2. We aren’t going away and we aren’t going to shut up.
It is interesting to note Hickman’s comment about the “rhetoric” around the country getting “out of control.” #BlackLivesMatter is, among many other things, a movement that is anti-police brutality and advocates for fair treatment by law enforcement, suggesting that cops can do their jobs without killing innocent people. I’m sorry that the radical notion that blacks who have chosen to be vocal about our right to live free is somehow radical and offensive to some. This is how white supremacy works in 2015. Even as we can speak out against a killing like Goforth’s, to impute liability for this officer’s death on a movement because it speaks out against police brutality and advocates for what should be basic human rights is the height of absurdity.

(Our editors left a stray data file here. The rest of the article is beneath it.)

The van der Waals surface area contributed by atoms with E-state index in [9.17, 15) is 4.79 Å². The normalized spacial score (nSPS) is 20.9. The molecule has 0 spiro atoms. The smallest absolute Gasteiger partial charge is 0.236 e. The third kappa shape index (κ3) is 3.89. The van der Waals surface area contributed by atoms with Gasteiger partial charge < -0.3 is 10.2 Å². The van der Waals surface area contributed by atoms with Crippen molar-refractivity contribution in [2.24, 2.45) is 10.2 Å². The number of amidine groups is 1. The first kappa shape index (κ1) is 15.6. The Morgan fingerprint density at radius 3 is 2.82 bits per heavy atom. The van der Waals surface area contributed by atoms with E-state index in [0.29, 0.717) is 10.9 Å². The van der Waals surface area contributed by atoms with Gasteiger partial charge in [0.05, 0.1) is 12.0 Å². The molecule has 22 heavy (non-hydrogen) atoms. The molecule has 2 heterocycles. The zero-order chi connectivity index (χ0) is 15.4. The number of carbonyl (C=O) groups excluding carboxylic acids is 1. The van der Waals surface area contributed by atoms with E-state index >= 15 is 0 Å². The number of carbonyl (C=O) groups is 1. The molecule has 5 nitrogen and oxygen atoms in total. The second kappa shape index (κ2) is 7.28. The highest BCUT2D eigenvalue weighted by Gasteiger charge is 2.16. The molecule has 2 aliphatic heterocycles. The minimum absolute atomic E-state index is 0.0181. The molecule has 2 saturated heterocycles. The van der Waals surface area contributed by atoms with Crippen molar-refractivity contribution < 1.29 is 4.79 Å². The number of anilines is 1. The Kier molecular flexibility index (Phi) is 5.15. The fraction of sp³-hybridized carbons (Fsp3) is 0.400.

It is textbook racism that when a white suspect has committed a heinous act of inexplicable violence, every attempt is made to isolate the culprit as an individual acting alone. Whether it is questioning the mental state of the accused or even vilifying the victim (or blaming hip-hop, for that matter), all attempts are made to keep bad actors in as discrete a context as possible. However, when the conversation involves someone black being responsible, mental-health questions are off the table and it is suddenly our entire community’s problem. We can denounce this killing as senseless, tragic and wrong, and we can still advocate for ourselves and our safety at the same time. And we will.